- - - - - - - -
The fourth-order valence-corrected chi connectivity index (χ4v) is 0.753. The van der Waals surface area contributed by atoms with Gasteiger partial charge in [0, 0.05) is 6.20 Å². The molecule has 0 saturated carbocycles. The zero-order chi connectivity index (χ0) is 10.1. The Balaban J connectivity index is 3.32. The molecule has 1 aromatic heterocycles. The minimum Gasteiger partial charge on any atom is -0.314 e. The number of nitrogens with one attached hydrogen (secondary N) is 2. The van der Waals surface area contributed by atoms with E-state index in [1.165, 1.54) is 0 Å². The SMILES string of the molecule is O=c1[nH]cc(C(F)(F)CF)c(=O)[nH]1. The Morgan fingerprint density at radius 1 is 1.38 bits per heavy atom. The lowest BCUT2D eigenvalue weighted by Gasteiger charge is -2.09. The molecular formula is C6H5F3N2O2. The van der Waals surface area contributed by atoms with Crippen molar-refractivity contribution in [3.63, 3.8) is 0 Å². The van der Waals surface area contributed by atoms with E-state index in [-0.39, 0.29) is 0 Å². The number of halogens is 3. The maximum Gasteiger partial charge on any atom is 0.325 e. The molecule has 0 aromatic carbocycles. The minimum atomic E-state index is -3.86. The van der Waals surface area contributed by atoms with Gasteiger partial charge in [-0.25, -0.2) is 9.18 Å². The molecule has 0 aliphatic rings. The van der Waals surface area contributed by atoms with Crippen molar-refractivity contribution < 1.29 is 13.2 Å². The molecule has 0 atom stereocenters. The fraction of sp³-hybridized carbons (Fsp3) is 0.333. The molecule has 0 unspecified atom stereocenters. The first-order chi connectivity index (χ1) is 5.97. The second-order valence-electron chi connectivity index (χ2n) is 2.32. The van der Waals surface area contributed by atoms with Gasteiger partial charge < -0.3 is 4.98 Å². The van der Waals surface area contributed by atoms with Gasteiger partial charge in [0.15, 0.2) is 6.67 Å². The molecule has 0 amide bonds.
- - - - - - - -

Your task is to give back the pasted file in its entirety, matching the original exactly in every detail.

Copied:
The fourth-order valence-corrected chi connectivity index (χ4v) is 0.753. The van der Waals surface area contributed by atoms with Gasteiger partial charge in [0, 0.05) is 6.20 Å². The molecule has 0 saturated carbocycles. The zero-order chi connectivity index (χ0) is 10.1. The Balaban J connectivity index is 3.32. The molecule has 1 aromatic heterocycles. The minimum Gasteiger partial charge on any atom is -0.314 e. The number of nitrogens with one attached hydrogen (secondary N) is 2. The van der Waals surface area contributed by atoms with E-state index in [1.165, 1.54) is 0 Å². The SMILES string of the molecule is O=c1[nH]cc(C(F)(F)CF)c(=O)[nH]1. The Morgan fingerprint density at radius 1 is 1.38 bits per heavy atom. The lowest BCUT2D eigenvalue weighted by Gasteiger charge is -2.09. The molecular formula is C6H5F3N2O2. The van der Waals surface area contributed by atoms with Crippen molar-refractivity contribution in [3.63, 3.8) is 0 Å². The van der Waals surface area contributed by atoms with E-state index in [-0.39, 0.29) is 0 Å². The number of halogens is 3. The maximum Gasteiger partial charge on any atom is 0.325 e. The molecule has 0 aromatic carbocycles. The minimum atomic E-state index is -3.86. The van der Waals surface area contributed by atoms with Gasteiger partial charge in [-0.25, -0.2) is 9.18 Å². The molecule has 0 aliphatic rings. The van der Waals surface area contributed by atoms with Crippen molar-refractivity contribution < 1.29 is 13.2 Å². The molecule has 0 atom stereocenters. The fraction of sp³-hybridized carbons (Fsp3) is 0.333. The molecule has 0 unspecified atom stereocenters. The first-order chi connectivity index (χ1) is 5.97. The second-order valence-electron chi connectivity index (χ2n) is 2.32. The van der Waals surface area contributed by atoms with Gasteiger partial charge < -0.3 is 4.98 Å². The van der Waals surface area contributed by atoms with Gasteiger partial charge in [0.15, 0.2) is 6.67 Å². The molecule has 0 amide bonds.